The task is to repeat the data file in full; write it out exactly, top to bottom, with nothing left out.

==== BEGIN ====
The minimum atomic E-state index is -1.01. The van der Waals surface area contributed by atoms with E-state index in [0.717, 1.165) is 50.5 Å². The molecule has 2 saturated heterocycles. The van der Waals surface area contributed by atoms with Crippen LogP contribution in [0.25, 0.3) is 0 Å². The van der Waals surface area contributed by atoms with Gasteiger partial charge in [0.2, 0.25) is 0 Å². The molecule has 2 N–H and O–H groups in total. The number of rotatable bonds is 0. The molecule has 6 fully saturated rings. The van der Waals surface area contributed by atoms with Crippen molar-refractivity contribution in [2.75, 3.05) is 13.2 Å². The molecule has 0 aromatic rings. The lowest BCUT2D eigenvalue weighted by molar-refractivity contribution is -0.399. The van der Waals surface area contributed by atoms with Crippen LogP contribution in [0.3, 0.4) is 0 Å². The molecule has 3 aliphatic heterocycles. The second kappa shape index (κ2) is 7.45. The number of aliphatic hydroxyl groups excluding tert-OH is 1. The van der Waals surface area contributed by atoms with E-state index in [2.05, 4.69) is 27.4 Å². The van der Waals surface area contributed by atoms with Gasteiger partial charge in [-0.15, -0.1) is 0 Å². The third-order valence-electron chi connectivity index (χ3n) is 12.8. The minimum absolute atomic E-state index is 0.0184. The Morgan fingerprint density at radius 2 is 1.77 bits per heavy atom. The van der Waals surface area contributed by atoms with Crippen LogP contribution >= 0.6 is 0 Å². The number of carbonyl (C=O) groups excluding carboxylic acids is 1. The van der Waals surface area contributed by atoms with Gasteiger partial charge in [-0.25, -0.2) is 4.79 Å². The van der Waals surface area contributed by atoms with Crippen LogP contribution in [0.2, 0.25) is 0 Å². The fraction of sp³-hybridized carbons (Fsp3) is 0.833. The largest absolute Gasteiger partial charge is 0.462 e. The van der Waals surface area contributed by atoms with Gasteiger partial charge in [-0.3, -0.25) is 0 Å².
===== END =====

The minimum atomic E-state index is -1.01. The van der Waals surface area contributed by atoms with E-state index in [0.717, 1.165) is 50.5 Å². The molecule has 2 saturated heterocycles. The van der Waals surface area contributed by atoms with Crippen LogP contribution in [0.25, 0.3) is 0 Å². The van der Waals surface area contributed by atoms with Gasteiger partial charge in [0.2, 0.25) is 0 Å². The molecule has 2 N–H and O–H groups in total. The number of rotatable bonds is 0. The molecule has 6 fully saturated rings. The van der Waals surface area contributed by atoms with Crippen molar-refractivity contribution in [2.75, 3.05) is 13.2 Å². The molecule has 0 aromatic rings. The lowest BCUT2D eigenvalue weighted by molar-refractivity contribution is -0.399. The van der Waals surface area contributed by atoms with Crippen LogP contribution in [0.3, 0.4) is 0 Å². The molecule has 3 aliphatic heterocycles. The second kappa shape index (κ2) is 7.45. The number of aliphatic hydroxyl groups excluding tert-OH is 1. The van der Waals surface area contributed by atoms with E-state index in [2.05, 4.69) is 27.4 Å². The van der Waals surface area contributed by atoms with Gasteiger partial charge in [-0.15, -0.1) is 0 Å². The third-order valence-electron chi connectivity index (χ3n) is 12.8. The minimum absolute atomic E-state index is 0.0184. The Morgan fingerprint density at radius 2 is 1.77 bits per heavy atom. The van der Waals surface area contributed by atoms with Crippen LogP contribution >= 0.6 is 0 Å². The number of carbonyl (C=O) groups excluding carboxylic acids is 1. The van der Waals surface area contributed by atoms with Gasteiger partial charge in [-0.25, -0.2) is 4.79 Å². The van der Waals surface area contributed by atoms with Crippen LogP contribution in [0.2, 0.25) is 0 Å². The fraction of sp³-hybridized carbons (Fsp3) is 0.833. The largest absolute Gasteiger partial charge is 0.462 e. The van der Waals surface area contributed by atoms with Gasteiger partial charge in [-0.3, -0.25) is 0 Å².